Post-war 20th century Australia has been described as the land of the long weekend, a country where the pursuit of leisure was far more important than work.
Such characterisations are highly debatable, often rooted in anecdote rather than data, and perhaps more a reflection of how Australians wished to be perceived rather than reality.
But what is clear is that such visions have been shattered by the 21st century demands of living in a 24/7 economy.
While the 9 to 5, five-day work week remains the most common working arrangement, work is distributed across many other times of the day and week.
Many Australians work very long hours often taking their work home, while others are employed in industries where, largely as a result of consumer preferences, there is strong demand for work on Saturdays and Sundays – restaurants, retail trade and health care are prime examples.
Compared with other countries, the incidence of weekend work in Australia is relatively high.
Survey data collected by the Australian Bureau of Statistics, for example, indicates that, in August 2019, almost 35 per cent of employed people usually worked at least some hours on the weekend.
In contrast, data from the European Household Survey reveals that the share of employed persons in the EU-15 area countries who report usually working either Saturday or Sunday, only averaged about 29 per cent in 2019, though the number varied greatly across member countries.
We can learn more about weekend work from the Household, Income and Labour Dynamics in Australia (HILDA) Survey. This too collects data about weekend work, but goes further by also collecting data on the number of hours worked on the weekend.
It can also tell us how weekend workers differ from other workers with regard to outcomes such as job satisfaction and work-family conflict.
The HILDA Survey data, however, does have limitations. Notably, questions on weekend work are only asked in respect of the main job.
Given second jobs (and about eight per cent of Australian workers have more than one job) will have a greater likelihood of involving work on the weekends, the HILDA survey will undercount weekend workers.
Data from wave 18 of the HILDA Survey (conducted mostly in the latter half of 2018) found only 32 per cent of employed people working weekends.
Possibly of most significance, these data point to two distinct groups of weekend workers:
- those who work mainly or solely on the weekend, and accordingly are overwhelmingly working part-time (often on a casual basis)
- those who work some hours on the weekend but who nevertheless work the majority of their hours between Monday and Friday
Just under 30 per cent of all persons working weekends work most of their hours on the weekend, with this fraction being much higher among women (36 per cent) than men (24 per cent).
Despite the relatively large fraction of Australians who work on the weekends, it still remains the case that the weekend is prime-time for spending shared time with family and friends.
Weekend work will, therefore, tend to reduce time with friends and family, since weekend workers will often be at work when other family members and friends are free.
It is then entirely unsurprising that satisfaction with working hours is lowest among weekend workers. This, however, only translates into a very modest difference in overall job satisfaction. Average job satisfaction for weekday workers is 7.7 (men) or 7.8 (women) on a 0 to 10 scale, which compares with about 7.6 for weekend workers.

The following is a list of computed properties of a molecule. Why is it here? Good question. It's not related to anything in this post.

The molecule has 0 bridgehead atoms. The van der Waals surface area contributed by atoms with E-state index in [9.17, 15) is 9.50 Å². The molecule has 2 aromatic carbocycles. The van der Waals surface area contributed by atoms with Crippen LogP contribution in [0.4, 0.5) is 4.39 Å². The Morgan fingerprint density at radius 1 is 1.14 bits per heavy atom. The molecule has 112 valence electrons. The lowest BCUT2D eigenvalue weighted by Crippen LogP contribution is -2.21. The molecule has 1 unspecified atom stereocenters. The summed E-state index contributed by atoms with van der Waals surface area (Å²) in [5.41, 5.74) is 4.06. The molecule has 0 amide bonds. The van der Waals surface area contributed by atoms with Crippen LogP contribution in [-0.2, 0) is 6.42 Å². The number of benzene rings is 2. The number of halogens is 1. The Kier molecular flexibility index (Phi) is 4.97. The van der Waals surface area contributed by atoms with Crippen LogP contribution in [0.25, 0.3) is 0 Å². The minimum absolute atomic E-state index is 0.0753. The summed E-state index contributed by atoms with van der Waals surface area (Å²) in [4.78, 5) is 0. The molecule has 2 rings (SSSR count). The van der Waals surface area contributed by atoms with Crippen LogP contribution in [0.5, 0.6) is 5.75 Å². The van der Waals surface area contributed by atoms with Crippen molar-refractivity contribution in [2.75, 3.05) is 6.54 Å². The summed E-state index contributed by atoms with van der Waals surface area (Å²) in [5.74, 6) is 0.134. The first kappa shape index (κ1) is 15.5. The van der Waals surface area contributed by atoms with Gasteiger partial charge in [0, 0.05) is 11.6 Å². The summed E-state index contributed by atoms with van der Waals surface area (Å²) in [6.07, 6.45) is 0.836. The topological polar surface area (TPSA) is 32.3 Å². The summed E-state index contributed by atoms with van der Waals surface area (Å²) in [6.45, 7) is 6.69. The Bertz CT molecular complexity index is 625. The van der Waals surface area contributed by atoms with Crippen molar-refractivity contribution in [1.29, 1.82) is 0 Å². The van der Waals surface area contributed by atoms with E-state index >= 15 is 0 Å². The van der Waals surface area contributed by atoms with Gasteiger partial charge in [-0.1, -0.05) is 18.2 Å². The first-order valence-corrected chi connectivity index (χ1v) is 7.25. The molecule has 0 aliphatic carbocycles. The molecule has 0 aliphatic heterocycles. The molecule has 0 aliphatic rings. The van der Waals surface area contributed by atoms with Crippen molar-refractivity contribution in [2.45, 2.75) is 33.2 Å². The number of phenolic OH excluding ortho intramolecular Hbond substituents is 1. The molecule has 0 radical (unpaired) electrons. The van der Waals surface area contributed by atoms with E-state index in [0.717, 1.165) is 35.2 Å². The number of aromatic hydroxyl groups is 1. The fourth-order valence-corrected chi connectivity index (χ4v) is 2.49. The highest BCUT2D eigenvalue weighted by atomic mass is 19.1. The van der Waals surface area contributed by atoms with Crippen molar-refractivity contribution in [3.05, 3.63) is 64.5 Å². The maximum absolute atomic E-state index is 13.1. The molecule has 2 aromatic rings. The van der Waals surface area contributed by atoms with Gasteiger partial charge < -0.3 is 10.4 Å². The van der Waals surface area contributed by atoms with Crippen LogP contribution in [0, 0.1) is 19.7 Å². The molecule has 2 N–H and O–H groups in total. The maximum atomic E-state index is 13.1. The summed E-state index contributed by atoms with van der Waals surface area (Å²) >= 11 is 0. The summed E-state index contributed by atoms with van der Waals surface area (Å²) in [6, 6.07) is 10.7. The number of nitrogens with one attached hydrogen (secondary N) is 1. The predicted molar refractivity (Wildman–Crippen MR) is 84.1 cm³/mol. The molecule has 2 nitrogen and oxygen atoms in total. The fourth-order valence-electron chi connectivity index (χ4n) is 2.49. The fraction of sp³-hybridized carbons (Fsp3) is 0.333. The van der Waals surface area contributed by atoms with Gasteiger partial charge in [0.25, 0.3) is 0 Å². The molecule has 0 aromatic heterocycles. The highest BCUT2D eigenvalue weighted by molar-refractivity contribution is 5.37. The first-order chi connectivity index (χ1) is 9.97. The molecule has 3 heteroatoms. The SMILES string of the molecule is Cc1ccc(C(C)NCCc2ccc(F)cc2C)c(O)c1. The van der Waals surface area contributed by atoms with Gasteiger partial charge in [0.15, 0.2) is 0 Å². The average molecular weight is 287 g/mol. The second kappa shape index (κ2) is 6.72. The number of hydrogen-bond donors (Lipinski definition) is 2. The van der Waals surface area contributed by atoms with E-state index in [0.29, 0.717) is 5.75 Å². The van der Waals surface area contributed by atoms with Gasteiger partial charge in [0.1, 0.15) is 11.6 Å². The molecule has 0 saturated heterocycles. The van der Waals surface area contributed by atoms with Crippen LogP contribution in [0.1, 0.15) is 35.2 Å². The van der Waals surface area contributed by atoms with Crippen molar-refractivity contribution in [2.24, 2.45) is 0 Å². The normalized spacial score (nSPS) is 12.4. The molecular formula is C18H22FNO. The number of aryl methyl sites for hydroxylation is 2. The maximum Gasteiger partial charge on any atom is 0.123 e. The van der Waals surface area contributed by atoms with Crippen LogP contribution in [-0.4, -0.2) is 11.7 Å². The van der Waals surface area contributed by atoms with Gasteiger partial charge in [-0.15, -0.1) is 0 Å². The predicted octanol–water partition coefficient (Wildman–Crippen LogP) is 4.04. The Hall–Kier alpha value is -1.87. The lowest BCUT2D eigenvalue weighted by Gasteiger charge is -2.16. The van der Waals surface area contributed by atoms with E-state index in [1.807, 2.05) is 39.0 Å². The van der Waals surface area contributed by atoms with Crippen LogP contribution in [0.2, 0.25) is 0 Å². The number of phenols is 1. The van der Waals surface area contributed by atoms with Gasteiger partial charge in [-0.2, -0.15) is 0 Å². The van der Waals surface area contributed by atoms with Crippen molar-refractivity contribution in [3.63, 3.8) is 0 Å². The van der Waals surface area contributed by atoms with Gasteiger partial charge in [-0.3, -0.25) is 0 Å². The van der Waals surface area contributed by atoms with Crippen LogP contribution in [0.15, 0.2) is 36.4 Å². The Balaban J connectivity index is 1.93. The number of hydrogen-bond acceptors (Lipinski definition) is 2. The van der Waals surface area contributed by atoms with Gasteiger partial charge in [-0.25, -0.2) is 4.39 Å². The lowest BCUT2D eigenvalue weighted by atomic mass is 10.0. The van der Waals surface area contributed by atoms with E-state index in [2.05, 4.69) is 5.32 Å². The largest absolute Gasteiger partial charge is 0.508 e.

Further, even these small differences disappear once basic worker characteristics (like age, gender and education) and occupation are accounted for.
Perhaps more significant is the impact of weekend work on working parents, a topic that is the subject of separate ongoing research with Dr Inga Laß at Germany’s Federal Institute for Population Research.
Using a multi-item measure of the extent to which work interferes with the demands of family life – or what is often referred to as work-life conflict (WFC) – we find evidence that weekend work is associated with higher levels of work-family conflict among working parents.
Perhaps surprisingly, we also find the impact of weekend work on WFC doesn’t differ between fathers and mothers, nor between coupled and single parents.
Far more in line with expectations, the impact of weekend work is moderated by control over working time. Weekend workers who report the maximum score on a measure of perceived control over their work schedule don’t have significantly higher levels of WFC than other workers.
An interesting question is whether current and new labour market trends and developments will exacerbate or reduce pressures to work on weekends.
Many economies, including Australia, have seen a marked surge in the incidence of working from home since the COVID-19 pandemic commenced, and it is possible that such trends may be the start of more lasting changes.
We conjecture that this will be associated with a greater blurring of the division between work time and non-work time, which in turn will be associated with paid work in some occupations (especially white-collar occupations) being spread over more days of the week.
But at the same time, there needn’t be any adverse consequences for families. Indeed, working from home should make it far easier for parents to combine work with the demands of parenting.
At a minimum, reductions in time spent commuting will provide more time for other activities.
Other positive effects are also likely given working from home is typically accompanied by the worker having greater control over when work is performed.
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